Arts & CultureCampus & City

The Needle Closing is Bigger Than Just One Venue

First, there was a tweet from a previous staff member. Then a Facebook post. Two days later, The Needle Vinyl Tavern shut its doors.

The Edmonton music venue closed down for the foreseeable future last Tuesday over sexual assault allegations from a previous employee, but not before completely missing the point and issuing not one, but three astonishingly bad “apologies.”

The initial post from Brittany Lyne Rudyck involved a guy with an industry history of sexually and mentally abusing women who, after complaints from multiple workers, was hired by The Needle anyway. But once word spread, it was quickly apparent that this was much more than a problem with one terrible person — and extended to the ownership as well.  

Sadly, this is nothing new in the all-too-often toxic air of the music industry. But we can go further than repeating the cycle of getting angry on social media whenever a brave enough victim comes forward. The Needle closing down should show Edmonton it has a powerful voice it can use to address systematic abuse.

Alex Vissia, local solo artist (performing under the name VISSIA) and owner of the music label Hurry Hard Records, was impressed with the public’s haste.

“Everyone responded really quickly,” she says. “It wasn’t as if people needed proof. They were on board. And it’s complicated (to come forward) when you’re a victim. There’s all the shame, guilt, confusion, or thoughts of people not believing you.”

When we talk about The Needle closing, though, many of us are apt to sympathize with the venue itself before anything. That said, this presents beyond useless dialogue. In the words of The Outline editor Leah Finnegan, “You didn’t have to say anything. Wait: Even better. You could have just whispered something like this to a speck of dust.”

You can, and should, empathize with the staff who have lost their jobs in one of the busiest times of the year, or you can be sad for the abuse they had to endure, but being primarily upset for the venue is selfish and myopic.

It’s time to be less narrow and individualistic about losing a venue and start thinking about the bigger impact. On this, Vissia says, “We all have an equal responsibility to do our part. There were people not focusing on the problem at hand and saying they were still going to go (to The Needle) and go support the music and the musicians. By then you’re kind of missing the point. We don’t need to worry about losing a music venue if it’s not serving the community.”

Another point still lost on many is that the responsibility of addressing sexual assault doesn’t lie on those affected. Asking why staff didn’t come forward months ago or why only so few outed their abusers is the same useless advice women have been receiving for decades. The responsibility instead lies with us, the consumers. But Vissia thinks audiences are only part of the equation.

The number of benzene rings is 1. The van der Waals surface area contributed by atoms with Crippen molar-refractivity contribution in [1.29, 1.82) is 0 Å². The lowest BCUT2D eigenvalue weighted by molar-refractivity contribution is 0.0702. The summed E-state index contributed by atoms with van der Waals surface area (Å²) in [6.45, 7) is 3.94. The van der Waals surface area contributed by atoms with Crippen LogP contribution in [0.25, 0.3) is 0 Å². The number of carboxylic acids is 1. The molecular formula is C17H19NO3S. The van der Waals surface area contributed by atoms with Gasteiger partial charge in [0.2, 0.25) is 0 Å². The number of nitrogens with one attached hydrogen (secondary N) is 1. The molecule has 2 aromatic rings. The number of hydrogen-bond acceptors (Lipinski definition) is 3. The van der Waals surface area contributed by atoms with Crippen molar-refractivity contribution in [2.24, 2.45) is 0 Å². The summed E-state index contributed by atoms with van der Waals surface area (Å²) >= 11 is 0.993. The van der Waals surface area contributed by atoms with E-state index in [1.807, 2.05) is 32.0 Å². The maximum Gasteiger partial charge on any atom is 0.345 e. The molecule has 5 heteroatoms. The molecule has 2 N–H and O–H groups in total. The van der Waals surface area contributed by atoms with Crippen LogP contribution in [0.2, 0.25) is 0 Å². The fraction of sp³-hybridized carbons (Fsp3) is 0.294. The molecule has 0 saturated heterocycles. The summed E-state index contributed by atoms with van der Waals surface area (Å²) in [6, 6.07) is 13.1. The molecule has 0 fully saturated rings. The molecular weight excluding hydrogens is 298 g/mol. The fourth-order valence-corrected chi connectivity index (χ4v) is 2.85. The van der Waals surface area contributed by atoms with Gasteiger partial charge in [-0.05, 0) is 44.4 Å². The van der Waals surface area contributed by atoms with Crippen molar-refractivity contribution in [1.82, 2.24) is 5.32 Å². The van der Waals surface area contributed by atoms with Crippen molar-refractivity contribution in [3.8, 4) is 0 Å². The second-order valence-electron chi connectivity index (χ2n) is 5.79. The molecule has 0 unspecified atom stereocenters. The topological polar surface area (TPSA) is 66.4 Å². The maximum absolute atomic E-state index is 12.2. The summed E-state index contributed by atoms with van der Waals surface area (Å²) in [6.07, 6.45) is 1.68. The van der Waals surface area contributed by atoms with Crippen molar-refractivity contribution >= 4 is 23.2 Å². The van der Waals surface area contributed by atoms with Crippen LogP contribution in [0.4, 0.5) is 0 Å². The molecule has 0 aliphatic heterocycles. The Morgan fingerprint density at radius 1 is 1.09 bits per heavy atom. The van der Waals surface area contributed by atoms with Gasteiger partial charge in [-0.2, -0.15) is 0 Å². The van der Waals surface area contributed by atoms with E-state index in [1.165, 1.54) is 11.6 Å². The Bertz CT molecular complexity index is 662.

“Artists, owners, and promoters need to speak on what they’re going to do to be supportive instead of just posting anger,” she says. “Anger is part of the process, but we need to focus on what we can do on the individual level where thoughts and words become actions.”

“Take cue from leaders, who might be the artists,” Vissia continues. “I’m not going to play at toxic venues like that. As an artist or a promoter, you get more of an inside look at the place. That’s a way where we can help audiences by keeping then in the know.”

An audience member still holds an important role, though. Vissia says one of the obvious positive actions we can take is simple: support the businesses and venues who are treating their staff, artists, and guests well.

“There are plenty of venues that are safe for everyone, and even if sexual harassment does make it in, they deal with it quickly and effectively,” Vissia adds. “The Sewing Machine Factory is a great example.”

While these steps can foster a safe environment in music venues, they won’t solve the main problem at hand. They mainly serve to address the symptoms of a systemically damaging industry. But Vissia thinks there are steps we can take to address the problem head-on too.

“If you want to get to the root of the problem, an obvious move is having more women in those positions of power. Most of the promoters and owners you see are men. You see a lot more men in those power roles. If we focus on promoting women to those positions, you can get that perspective that you really need,” she says.

“There isn’t one answer. It is a complex issue. But the doors have been broken down and the conversation is flowing.”

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